Wednesday, July 15, 2015

Using a risk and controls matrix to support your project audit

In previous articles, I described why your IT project might be audited, and an overview of the major steps in the audit for an application development or implementation project. In this article, I’ll describe the IT project risk and controls matrix, which you can use to prepare for the audit.

Risk and controls matrix

A risk and controls matrix is one of the most common methods that companies and auditors use to document risks and controls. Although some companies have more formal applications, often Excel spreadsheets or Word tables are used for this documentation. The function of the matrix is simply to provide structure for the documentation. You could certainly write narratives instead, but the matrix is easy to read and is a familiar format for those who document or audit controls.

Columns in the matrix

The columns in the matrix (from left to right) generally include:
·         Risk description
·         Likelihood
·         Impact
·         Control objective
·         Control activity.

Documenting risks
First, the risks documented are inherent risks, which are the risks that exist assuming there are no controls in your environment. Keep in mind that although you may have risks that are specific to the project, there are some risks you can identify without even knowing what the specific IT project is. We are talking about inherent risk, so this is easier than it sounds.

Here’s an example, “The system may not meet the needs of the business, or deliver what management expects.”  Some companies write this in more formal language but it isn't necessary to do so. 

For each risk, indicate how likely it is and what the impact would be if the risk occurred. You can get numerically fancy if you like, but it is very common to use high, medium, and low for these indicators. Where the likelihood and impact are high, the controls should be particularly stringent, and their operation should be well documented for reference and audit. If you had no controls at all on your project, the likelihood of not meeting business needs or management objectives would be a high-probability and high-impact risk.

Control objectives
Generally, the control objectives are opposite to the risks, as they represent the outcome you want. For example, the control objective for the above risk would be, “The system meets the needs of the business and is what management expects it to be.”

No joke, it’s often as obvious as that. As a result, some companies don’t bother to document the risk and just start with the control objective. However, it is much more common to include the risk because the entire purpose of the controls is to address risk.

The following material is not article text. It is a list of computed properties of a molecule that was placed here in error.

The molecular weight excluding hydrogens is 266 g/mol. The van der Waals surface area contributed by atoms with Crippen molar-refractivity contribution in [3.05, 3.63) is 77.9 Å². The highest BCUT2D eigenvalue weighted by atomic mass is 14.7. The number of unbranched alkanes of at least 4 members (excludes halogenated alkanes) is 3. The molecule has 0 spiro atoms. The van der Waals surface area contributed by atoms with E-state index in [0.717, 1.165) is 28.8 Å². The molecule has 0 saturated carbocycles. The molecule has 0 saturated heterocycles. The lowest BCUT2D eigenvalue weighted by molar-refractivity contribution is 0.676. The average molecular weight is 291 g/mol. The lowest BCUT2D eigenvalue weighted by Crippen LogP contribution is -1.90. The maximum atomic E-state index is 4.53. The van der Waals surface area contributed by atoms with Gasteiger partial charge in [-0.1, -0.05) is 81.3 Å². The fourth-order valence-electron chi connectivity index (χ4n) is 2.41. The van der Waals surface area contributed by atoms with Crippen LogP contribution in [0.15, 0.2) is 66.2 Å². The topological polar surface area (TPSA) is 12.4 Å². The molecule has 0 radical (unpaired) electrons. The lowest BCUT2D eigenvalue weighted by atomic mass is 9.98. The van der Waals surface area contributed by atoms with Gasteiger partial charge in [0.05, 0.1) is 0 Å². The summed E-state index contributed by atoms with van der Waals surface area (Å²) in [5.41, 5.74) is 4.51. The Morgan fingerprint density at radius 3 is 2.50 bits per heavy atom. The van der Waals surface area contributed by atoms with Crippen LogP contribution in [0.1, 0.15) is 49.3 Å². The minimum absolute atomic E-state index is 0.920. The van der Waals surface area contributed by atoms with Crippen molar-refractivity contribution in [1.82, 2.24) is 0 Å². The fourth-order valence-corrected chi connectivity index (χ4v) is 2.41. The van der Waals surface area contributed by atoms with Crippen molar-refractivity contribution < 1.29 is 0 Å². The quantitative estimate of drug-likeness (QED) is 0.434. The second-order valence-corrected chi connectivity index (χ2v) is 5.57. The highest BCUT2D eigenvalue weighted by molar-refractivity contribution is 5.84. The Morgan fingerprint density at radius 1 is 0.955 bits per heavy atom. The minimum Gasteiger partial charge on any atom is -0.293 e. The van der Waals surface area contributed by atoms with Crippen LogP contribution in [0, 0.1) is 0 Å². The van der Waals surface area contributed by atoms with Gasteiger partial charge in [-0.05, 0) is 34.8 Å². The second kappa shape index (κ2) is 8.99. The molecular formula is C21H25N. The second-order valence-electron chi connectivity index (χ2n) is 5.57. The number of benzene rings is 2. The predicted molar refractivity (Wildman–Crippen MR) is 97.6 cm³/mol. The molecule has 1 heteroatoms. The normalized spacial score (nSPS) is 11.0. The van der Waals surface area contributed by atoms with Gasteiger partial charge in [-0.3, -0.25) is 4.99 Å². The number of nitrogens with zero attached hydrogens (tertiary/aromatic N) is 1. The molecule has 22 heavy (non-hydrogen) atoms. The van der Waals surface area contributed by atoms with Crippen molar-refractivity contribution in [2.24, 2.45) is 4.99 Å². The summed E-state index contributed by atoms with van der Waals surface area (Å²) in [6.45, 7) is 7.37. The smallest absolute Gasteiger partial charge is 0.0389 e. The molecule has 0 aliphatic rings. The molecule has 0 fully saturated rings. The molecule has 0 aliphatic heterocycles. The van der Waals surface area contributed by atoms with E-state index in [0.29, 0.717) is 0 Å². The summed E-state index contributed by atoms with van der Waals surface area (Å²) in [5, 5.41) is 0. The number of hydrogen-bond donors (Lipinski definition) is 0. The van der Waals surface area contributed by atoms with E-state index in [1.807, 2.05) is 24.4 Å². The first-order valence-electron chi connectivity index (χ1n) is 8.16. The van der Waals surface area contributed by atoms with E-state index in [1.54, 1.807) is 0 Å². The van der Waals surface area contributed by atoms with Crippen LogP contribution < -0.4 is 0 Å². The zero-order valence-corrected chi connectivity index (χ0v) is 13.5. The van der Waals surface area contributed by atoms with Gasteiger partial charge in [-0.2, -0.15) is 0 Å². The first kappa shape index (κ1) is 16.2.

Control activities
The control activities are what your company or project team is doing to mitigate the inherent risk and satisfy the control objective.

For the example above, there would usually be several control activities. For example, one of the key ways to ensure that the application functions according to expectations is to test it in several different ways. You might write a control activity such as “Unit testing, interface testing, and user acceptance testing will be performed.”

Another control you likely have is formal sign off from the business user on the requirements, on the application design, or on the completed application test results.

In trying to ensure the application will meet the needs of the business and management when it is implemented, there are generally environmental controls that are enforced not just company wide, but also at the project level. For example development, testing, and production environments are restricted based on the role of the individual. In addition, you do all of the application testing in an environment that as closely as possible reflects the expected production environment. 

In ensuring the application will deliver its expected results, the project usually also trains end users to make sure they will use the application correctly and follow the associated new processes.

So, now you have a set of control activities that together can satisfy the control objective and mitigate the specified inherent risk.

Other typical risks
Now that you’ve seen a detailed example of one of the risks, here are some other risks that you may wish to include in your matrix:
·         Project does not meet the expectations of management: For this risk, the control activities are usually the project approval and project oversight processes you have. For example, project approvals by management, project advisory and steering committees, etc.
·         Systems implemented interfere with normal business operations: The control activities you might document for this risk are the system outage permission processes, as well as the updates to documentation for the application and the production operations teams. You may also obtain source code or arrange an escrow agreement for purchased applications.
·         Data converted to the new system may not be complete, accurate, or valid: This is a risk you would normally include if you are converting data from an older system to the new one.

Project-specific risks
The risks outlined above apply to nearly all IT application development or implementation projects. You may also have additional risks to consider based on the specific project you are delivering.


Documenting your project risks, control objectives, and control activities can help you prepare your project for an audit. The controls matrix is a typical approach used in other areas of the business and by auditors, as it provides structure for the assessment of controls.

Copyright 2015 Debbie Gallagher